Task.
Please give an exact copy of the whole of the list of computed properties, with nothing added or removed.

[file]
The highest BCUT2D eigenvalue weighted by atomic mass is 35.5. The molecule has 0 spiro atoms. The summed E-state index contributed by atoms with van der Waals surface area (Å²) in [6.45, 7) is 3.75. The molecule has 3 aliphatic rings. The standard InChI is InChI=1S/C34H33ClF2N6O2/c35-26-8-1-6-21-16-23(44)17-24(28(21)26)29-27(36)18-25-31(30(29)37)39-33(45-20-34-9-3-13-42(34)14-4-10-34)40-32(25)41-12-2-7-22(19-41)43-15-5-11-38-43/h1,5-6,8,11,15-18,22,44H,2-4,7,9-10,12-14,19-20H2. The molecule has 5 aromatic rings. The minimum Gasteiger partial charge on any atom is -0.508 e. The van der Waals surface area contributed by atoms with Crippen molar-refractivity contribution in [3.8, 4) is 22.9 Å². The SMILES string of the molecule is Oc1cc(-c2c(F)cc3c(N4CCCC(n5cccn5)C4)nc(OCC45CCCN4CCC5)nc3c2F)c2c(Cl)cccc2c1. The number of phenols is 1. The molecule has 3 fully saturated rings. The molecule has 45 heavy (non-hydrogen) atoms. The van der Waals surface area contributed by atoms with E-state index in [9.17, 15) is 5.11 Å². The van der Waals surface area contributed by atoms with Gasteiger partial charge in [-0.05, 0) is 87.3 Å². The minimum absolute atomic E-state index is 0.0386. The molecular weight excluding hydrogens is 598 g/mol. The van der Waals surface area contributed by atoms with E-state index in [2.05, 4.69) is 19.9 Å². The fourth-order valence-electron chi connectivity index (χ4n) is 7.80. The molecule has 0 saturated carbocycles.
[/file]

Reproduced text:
The highest BCUT2D eigenvalue weighted by atomic mass is 35.5. The molecule has 0 spiro atoms. The summed E-state index contributed by atoms with van der Waals surface area (Å²) in [6.45, 7) is 3.75. The molecule has 3 aliphatic rings. The standard InChI is InChI=1S/C34H33ClF2N6O2/c35-26-8-1-6-21-16-23(44)17-24(28(21)26)29-27(36)18-25-31(30(29)37)39-33(45-20-34-9-3-13-42(34)14-4-10-34)40-32(25)41-12-2-7-22(19-41)43-15-5-11-38-43/h1,5-6,8,11,15-18,22,44H,2-4,7,9-10,12-14,19-20H2. The molecule has 5 aromatic rings. The minimum Gasteiger partial charge on any atom is -0.508 e. The van der Waals surface area contributed by atoms with Crippen molar-refractivity contribution in [3.8, 4) is 22.9 Å². The SMILES string of the molecule is Oc1cc(-c2c(F)cc3c(N4CCCC(n5cccn5)C4)nc(OCC45CCCN4CCC5)nc3c2F)c2c(Cl)cccc2c1. The number of phenols is 1. The molecule has 3 fully saturated rings. The molecule has 45 heavy (non-hydrogen) atoms. The van der Waals surface area contributed by atoms with E-state index in [9.17, 15) is 5.11 Å². The van der Waals surface area contributed by atoms with Gasteiger partial charge in [-0.05, 0) is 87.3 Å². The minimum absolute atomic E-state index is 0.0386. The molecular weight excluding hydrogens is 598 g/mol. The van der Waals surface area contributed by atoms with E-state index in [2.05, 4.69) is 19.9 Å². The fourth-order valence-electron chi connectivity index (χ4n) is 7.80. The molecule has 0 saturated carbocycles.